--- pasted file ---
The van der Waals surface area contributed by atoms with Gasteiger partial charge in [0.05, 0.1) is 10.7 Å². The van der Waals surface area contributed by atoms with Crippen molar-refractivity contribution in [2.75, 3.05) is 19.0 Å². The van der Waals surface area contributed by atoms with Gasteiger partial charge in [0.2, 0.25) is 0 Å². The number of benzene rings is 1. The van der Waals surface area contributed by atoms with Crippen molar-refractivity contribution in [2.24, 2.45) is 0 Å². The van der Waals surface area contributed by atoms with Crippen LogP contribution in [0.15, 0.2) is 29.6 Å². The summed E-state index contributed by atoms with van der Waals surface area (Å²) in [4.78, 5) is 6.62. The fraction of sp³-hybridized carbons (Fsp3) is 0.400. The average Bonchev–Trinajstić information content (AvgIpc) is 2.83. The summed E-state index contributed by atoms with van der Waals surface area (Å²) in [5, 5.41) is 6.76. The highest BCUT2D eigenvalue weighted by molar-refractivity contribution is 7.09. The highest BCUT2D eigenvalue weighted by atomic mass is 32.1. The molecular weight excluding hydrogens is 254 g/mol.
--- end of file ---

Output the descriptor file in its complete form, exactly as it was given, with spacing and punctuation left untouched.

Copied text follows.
The van der Waals surface area contributed by atoms with Gasteiger partial charge in [0.05, 0.1) is 10.7 Å². The van der Waals surface area contributed by atoms with Crippen molar-refractivity contribution in [2.75, 3.05) is 19.0 Å². The van der Waals surface area contributed by atoms with Gasteiger partial charge in [0.2, 0.25) is 0 Å². The number of benzene rings is 1. The van der Waals surface area contributed by atoms with Crippen molar-refractivity contribution in [2.24, 2.45) is 0 Å². The van der Waals surface area contributed by atoms with Crippen LogP contribution in [0.15, 0.2) is 29.6 Å². The summed E-state index contributed by atoms with van der Waals surface area (Å²) in [4.78, 5) is 6.62. The fraction of sp³-hybridized carbons (Fsp3) is 0.400. The average Bonchev–Trinajstić information content (AvgIpc) is 2.83. The summed E-state index contributed by atoms with van der Waals surface area (Å²) in [5, 5.41) is 6.76. The highest BCUT2D eigenvalue weighted by molar-refractivity contribution is 7.09. The highest BCUT2D eigenvalue weighted by atomic mass is 32.1. The molecular weight excluding hydrogens is 254 g/mol.